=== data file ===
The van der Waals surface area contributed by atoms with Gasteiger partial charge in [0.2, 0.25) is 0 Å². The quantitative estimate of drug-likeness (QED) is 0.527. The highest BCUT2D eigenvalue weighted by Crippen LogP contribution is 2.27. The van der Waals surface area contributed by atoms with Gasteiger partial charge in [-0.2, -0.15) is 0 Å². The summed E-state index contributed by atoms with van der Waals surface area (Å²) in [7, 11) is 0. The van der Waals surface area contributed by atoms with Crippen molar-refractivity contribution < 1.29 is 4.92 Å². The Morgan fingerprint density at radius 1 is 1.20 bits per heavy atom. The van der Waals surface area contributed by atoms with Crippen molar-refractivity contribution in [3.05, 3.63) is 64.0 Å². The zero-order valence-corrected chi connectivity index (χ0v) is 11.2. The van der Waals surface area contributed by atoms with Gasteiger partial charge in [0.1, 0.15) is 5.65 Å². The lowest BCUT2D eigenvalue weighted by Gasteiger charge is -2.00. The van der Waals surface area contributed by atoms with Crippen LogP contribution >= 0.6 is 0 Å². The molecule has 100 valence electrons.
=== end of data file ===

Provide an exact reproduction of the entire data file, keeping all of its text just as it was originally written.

The van der Waals surface area contributed by atoms with Gasteiger partial charge in [0.2, 0.25) is 0 Å². The quantitative estimate of drug-likeness (QED) is 0.527. The highest BCUT2D eigenvalue weighted by Crippen LogP contribution is 2.27. The van der Waals surface area contributed by atoms with Gasteiger partial charge in [-0.2, -0.15) is 0 Å². The summed E-state index contributed by atoms with van der Waals surface area (Å²) in [7, 11) is 0. The van der Waals surface area contributed by atoms with Crippen molar-refractivity contribution < 1.29 is 4.92 Å². The Morgan fingerprint density at radius 1 is 1.20 bits per heavy atom. The van der Waals surface area contributed by atoms with Crippen molar-refractivity contribution in [3.05, 3.63) is 64.0 Å². The zero-order valence-corrected chi connectivity index (χ0v) is 11.2. The van der Waals surface area contributed by atoms with Gasteiger partial charge in [0.1, 0.15) is 5.65 Å². The lowest BCUT2D eigenvalue weighted by Gasteiger charge is -2.00. The van der Waals surface area contributed by atoms with Crippen LogP contribution >= 0.6 is 0 Å². The molecule has 100 valence electrons.